One of the world’s leading plant science journals “Frontiers in Plant Science” has published the article prepared by the researchers of Institute of Horticulture, Lithuanian Research Centre for Agriculture and Forestry (LAMMC IH): Dr. I. Tamošiūnė, Dr. G. Stanienė, Dr. P. Haimi, Prof. Dr. habil. V. Stanys, Dr. R. Rugienius and Dr. D. Baniulis.
Prof. Dr. habil. Vidmantas Stanys maintains that in vitro plant tissue cultivation methods have promising applications in agriculture and biotechnology, i.e. in plant propagation, production of compounds, conservation of genetic resources, plant breeding, gene engineering. Nonetheless, the use of the in vitro technologies induces stress leading to inhibition of plant growth, which in turn results in poorer shoot development and thus weaker shoots. Potential of application of the endophytic microorganisms to reduce plant stress has been under-explored, therefore researchers attempt to find ways to mitigate this effect.
The publication presents dr. Inga Tamošiūnė’s research results obtained during her PhD studies focused on endophytic bacteria. She claims that plants, like animals, are characterised by close interactions with microorganisms that provide versatile nutrition, disease and stress resistance. Endophytic bacteria are known to be living in the internal tissue of plants without causing any disease symptoms. These bacteria are found in almost every plant with whom they interact without causing diseases, and thus promote plant growth. In recent years, there has been a worldwide increase in interest in microorganisms. It is expected that microorganisms that enhance plant productivity and stress resistance could supplement or even supersede chemicals used in agriculture and biotechnologies.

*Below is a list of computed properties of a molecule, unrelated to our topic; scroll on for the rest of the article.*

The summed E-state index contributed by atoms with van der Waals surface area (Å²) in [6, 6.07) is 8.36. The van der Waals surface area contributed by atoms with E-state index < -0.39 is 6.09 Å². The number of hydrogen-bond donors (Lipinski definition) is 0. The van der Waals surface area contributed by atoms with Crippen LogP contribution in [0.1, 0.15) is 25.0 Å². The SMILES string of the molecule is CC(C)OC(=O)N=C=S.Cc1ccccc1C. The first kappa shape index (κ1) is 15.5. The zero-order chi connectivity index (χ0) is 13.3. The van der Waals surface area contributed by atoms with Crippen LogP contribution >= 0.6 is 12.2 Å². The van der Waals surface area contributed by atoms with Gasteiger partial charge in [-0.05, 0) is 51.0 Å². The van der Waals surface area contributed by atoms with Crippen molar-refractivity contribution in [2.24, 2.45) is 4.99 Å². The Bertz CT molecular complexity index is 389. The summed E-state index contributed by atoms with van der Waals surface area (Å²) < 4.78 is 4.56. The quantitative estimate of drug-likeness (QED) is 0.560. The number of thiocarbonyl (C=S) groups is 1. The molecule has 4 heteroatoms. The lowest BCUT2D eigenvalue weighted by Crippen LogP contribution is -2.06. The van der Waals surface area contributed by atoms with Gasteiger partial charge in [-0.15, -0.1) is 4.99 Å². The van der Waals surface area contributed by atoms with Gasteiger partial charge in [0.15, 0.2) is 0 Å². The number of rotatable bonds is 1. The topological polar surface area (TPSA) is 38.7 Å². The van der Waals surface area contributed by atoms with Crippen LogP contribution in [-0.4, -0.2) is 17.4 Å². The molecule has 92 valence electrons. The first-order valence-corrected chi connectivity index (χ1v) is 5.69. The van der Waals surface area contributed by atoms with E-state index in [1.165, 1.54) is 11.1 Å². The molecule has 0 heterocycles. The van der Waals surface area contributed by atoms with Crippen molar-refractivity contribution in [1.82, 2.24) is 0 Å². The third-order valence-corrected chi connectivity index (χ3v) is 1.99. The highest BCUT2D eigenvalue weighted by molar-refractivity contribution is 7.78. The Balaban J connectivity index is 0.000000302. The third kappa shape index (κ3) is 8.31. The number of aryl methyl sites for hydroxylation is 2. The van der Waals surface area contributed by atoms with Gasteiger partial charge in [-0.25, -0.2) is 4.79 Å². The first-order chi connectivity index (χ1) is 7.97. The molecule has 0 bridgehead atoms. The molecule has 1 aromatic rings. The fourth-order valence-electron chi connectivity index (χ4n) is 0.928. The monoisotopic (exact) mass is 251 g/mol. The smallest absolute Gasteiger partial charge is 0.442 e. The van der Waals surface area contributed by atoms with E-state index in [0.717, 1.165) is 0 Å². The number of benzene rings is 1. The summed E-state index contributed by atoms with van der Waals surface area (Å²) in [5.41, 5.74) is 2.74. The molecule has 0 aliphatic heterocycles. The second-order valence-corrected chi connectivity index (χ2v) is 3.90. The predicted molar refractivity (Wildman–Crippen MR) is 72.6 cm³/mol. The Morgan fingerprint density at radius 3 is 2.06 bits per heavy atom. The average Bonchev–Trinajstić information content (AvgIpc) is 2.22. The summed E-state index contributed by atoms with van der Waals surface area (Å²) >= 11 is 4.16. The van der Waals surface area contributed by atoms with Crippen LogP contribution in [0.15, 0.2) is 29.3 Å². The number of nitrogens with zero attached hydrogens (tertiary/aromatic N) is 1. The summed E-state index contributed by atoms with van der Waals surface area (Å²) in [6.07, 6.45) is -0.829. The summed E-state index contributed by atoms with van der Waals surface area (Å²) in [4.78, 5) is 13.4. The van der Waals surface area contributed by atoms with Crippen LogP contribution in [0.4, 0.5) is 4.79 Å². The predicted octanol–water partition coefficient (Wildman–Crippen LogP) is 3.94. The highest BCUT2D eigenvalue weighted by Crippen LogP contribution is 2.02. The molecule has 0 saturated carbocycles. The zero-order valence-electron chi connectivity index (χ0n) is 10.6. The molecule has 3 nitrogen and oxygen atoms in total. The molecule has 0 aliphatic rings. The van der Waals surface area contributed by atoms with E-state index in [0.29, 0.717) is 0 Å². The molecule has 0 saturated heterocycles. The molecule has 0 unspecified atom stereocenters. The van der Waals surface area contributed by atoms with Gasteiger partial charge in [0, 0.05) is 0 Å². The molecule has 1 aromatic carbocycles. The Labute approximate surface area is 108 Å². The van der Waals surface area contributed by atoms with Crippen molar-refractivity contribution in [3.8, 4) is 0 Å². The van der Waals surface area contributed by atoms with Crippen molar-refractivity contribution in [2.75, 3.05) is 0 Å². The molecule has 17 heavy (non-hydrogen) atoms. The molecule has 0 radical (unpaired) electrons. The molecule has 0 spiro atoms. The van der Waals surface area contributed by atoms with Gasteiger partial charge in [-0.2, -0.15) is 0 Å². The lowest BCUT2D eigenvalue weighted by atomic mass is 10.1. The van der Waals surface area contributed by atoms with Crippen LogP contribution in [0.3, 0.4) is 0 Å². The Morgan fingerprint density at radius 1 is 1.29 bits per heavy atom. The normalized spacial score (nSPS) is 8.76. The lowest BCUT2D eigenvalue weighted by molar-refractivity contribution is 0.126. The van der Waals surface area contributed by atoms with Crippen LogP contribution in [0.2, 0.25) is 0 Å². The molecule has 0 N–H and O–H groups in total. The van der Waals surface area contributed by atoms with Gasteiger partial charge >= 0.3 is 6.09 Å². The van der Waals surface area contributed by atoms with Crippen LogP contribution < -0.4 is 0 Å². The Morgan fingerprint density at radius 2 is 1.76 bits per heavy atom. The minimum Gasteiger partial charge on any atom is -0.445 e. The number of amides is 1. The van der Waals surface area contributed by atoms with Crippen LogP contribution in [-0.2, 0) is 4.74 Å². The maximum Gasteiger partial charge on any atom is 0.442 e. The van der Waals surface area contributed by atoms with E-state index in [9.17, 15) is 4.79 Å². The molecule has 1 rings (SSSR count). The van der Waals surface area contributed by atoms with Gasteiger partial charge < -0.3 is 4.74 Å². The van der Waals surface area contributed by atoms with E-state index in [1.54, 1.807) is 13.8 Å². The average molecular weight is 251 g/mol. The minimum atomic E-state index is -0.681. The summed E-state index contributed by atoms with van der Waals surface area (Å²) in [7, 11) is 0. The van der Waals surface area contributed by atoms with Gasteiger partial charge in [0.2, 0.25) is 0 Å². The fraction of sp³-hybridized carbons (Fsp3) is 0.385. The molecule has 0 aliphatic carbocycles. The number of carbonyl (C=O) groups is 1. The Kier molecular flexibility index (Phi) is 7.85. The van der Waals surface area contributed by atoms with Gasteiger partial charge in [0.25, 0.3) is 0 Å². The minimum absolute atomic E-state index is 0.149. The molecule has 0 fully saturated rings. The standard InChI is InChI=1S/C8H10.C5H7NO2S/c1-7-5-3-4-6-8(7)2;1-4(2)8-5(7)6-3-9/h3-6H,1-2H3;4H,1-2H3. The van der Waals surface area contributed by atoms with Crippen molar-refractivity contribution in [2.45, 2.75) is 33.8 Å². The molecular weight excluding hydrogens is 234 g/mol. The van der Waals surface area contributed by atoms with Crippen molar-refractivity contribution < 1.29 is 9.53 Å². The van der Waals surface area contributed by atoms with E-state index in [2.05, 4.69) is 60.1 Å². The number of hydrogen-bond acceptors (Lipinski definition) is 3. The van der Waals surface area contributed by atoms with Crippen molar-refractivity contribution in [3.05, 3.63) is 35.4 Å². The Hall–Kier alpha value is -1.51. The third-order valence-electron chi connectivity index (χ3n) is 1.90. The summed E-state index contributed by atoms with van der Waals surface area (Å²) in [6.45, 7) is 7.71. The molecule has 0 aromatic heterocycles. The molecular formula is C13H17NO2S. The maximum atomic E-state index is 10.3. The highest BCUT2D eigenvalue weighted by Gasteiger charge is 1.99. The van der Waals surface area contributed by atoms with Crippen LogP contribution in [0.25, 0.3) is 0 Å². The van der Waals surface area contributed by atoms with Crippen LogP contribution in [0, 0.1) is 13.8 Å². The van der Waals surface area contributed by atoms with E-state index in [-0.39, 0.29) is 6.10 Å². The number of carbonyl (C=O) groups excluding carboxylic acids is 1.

The endophytic bacteria of Bacillus and Pseudomonas genera, widely distributed in nature, have been receiving most of researchers’ attention.
In the publication entitled “Endophytic Bacillus and Pseudomonas spp. modulate apple shoot growth, cellular redox balance, and protein expression under in vitro conditions”, the researchers have selected four strains of Bacillus and Pseudomonas spp. endophytic bacteria that reduce the stress of apple tissues in vitro and improve the propagation of additive shoots.
The results suggested, that co-cultivation of apple shoots with these endophytes induced the highest accumulation of biomass and additive shoot number in vitro. Besides, the studies have shown that endophytes reduce the symptoms of apple shoot stress induced by in vitro conditions, therefore this effect can be applied to in vitro cultivation of hard-to-reach plants.
According to the authors, until now it is unclear how the relationships between plant and microorganisms develop: what are the key signals that induce mutually coordinated and beneficial interaction. The authors have found that at the initial phase of interaction, the endophytic bacteria and apple cells form an association, which is characterized by distinct changes in accumulation of reactive oxygen and nitrogen species.